- "Onkelos Genesis 41:45". Sefaria.
- "Targum Jonathan on Genesis 41:45". Sefaria.
- Antiquities ii.6.1
- "Rashi on Genesis 41:45:1". Sefaria.
- "Ramban on Genesis 41:45:1". Sefaria.
- "Rabbeinu Bahya Bereshit 41:45:1". Sefaria.
- "Genesis 41:45 GNV - And Pharaoh called Joseph's name". Bible Gateway. Retrieved 2015-08-30.
- Jerome, Liber Hebraicarum Quaestionum in Genesim, LXI:45. (Migne, J. P. (ed.) Sancti Eusebii Hieronymi Stridonensis presbyteri Opera omnia, Patrologia Latini vol. 23, Paris: 1845, pp. 998.)
- "The genuine Egyptian form of the word appears to be more accurately given by the LXX."
- Here ⲡ- is the masculine singular definite article, ⲥⲱⲧ is taken as "salvation" or "savior" (loaned into Coptic from Greek, related to the word Soter, cf. ⲥⲱⲧⲉ "Coptic Dictionary Online (TLA lemma no. C3793)". Retrieved 2021-11-05.), ⲙ is the genitive marker, ⲫ- is the masculine singular definite article, and ⲉⲛⲉϩ is "aion, an age or world". (cf. Gesenius, Wilhelm; Tregelles, Samuel Prideaux (1894). Gesenius's Hebrew and Chaldee Lexicon to the Old Testament Scriptures.) This interpretation goes back to the Glossarium Aegyptiacum by Jablonski (published 1809). cf. The Asiatic Journal. Parbury, Allen, and Company. 1837-01-01.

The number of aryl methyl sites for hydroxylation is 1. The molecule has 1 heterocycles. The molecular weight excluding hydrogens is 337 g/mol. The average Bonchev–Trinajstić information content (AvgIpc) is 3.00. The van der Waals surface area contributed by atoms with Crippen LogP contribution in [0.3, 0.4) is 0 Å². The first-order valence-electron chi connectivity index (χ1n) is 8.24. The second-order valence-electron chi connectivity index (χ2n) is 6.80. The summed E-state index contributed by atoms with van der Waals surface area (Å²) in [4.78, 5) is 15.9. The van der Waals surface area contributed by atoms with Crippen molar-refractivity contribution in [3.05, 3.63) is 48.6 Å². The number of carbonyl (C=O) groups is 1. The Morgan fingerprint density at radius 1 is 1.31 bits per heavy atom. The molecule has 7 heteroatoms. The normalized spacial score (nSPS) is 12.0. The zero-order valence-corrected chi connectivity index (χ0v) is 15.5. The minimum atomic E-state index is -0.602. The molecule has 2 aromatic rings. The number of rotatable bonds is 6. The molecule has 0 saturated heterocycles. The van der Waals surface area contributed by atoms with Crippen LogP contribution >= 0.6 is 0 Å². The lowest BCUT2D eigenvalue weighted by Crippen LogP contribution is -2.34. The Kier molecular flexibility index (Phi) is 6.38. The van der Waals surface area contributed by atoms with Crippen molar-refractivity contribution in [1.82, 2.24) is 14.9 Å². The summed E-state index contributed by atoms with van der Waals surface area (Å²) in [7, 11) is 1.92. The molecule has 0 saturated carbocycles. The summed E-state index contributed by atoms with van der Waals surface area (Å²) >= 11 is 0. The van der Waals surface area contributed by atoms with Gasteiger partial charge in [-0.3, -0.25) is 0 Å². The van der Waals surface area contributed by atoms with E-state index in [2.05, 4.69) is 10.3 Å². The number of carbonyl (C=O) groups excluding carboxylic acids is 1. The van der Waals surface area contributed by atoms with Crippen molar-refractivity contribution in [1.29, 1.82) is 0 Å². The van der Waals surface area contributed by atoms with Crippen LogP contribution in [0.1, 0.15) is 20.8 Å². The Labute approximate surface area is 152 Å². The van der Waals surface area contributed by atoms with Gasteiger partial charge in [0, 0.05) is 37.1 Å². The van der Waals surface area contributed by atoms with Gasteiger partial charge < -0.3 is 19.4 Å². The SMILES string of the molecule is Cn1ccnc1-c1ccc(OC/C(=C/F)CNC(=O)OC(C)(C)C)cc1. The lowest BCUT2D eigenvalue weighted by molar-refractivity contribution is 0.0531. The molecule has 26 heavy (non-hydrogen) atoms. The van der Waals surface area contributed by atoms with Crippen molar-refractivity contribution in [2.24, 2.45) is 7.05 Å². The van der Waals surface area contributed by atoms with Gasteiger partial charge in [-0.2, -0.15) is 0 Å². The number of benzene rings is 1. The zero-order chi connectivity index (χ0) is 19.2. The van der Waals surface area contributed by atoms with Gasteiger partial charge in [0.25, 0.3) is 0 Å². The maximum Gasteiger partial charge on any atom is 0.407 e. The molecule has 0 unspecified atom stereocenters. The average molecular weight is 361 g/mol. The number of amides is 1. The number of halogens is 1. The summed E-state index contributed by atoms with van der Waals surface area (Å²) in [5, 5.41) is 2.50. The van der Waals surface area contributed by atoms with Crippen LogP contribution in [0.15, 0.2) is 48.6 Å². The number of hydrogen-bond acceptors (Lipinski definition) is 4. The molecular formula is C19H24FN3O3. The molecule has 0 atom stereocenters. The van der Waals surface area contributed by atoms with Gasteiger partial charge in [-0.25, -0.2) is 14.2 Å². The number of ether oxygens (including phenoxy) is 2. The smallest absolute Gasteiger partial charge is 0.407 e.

- "Zeitschrift für Ägyptische Sprache," xxvii. 42, modifying Krall's etymology in "Trans. 7th Orientalist. Congr." p. 110
- "One very popular idea that Joseph was some kind of ‘revealer of godly secrets’ (Dje(d)-Pa-Nute(r)-(‘e)f-ankh) was first postulated by Steindorff over a century ago. This name-type has been attested by scholarship as occurring between the 11th–6th centuries BC but not during the time of Joseph, which in both the conventional and the biblical chronology was considerably earlier. What Steindorff did not know at that time was that his Ḏdp3nṯrfanḫ 𓆓𓆑𓅮𓄿𓊹𓀭𓆑𓋹 always mentioned a specific deity, never ‘the god’."Patrick Clarke (2013-12-01). "Joseph's Zaphenath Paaneah—a chronological key" (PDF). Creation Ministries International.
- Yahuda, A. S. (1929). Die Sprache des Pentateuch in ihren Beziehungen zum Aegyptischen. Leipzig: De Gruyter. pp. 32ff., cited by Vergote, p. 143.
- Yahuda, A. S. (1930). Eine Erwiderung auf Wilhelm Spiegelbergs "Ägyptologische Bemerkungen" zu meinem Buche "Die Sprache des Pentateuch". Leipzig. p. 7., cited by Vergote, p. 144.
- Vergote, Jozef (1959). Joseph en Égypte: Genèse chap. 37-50 à la lumière des études égyptologiques récentes. Orientalia et Biblica Lovaniensia. Vol. 3. Louvain: Publications Universitaires. pp. 141–151.
- Ibid., p. 144.
- Ibid., pp. 144-146.
- Marquardt, Philologus, vii. 676;
- Cheyne and Black, Encyc. Bibl. col. 5379 (where a disfigured Hebrew original is suspected);
- Steindorff, G., Der Name Josephs Saphenat-Pa'neach: Genesis Kapitel 41, 45. ZÄS 27, 1889, 41–42.
- Proc. Soc. Bibl. Arch. xx. 208 (where the other theories have been collected). E. G.
- "Zaphnath-Paaneah". JewishEncyclopedia.com. Retrieved 2015-08-30.
- V represents an unknown short vowel sound.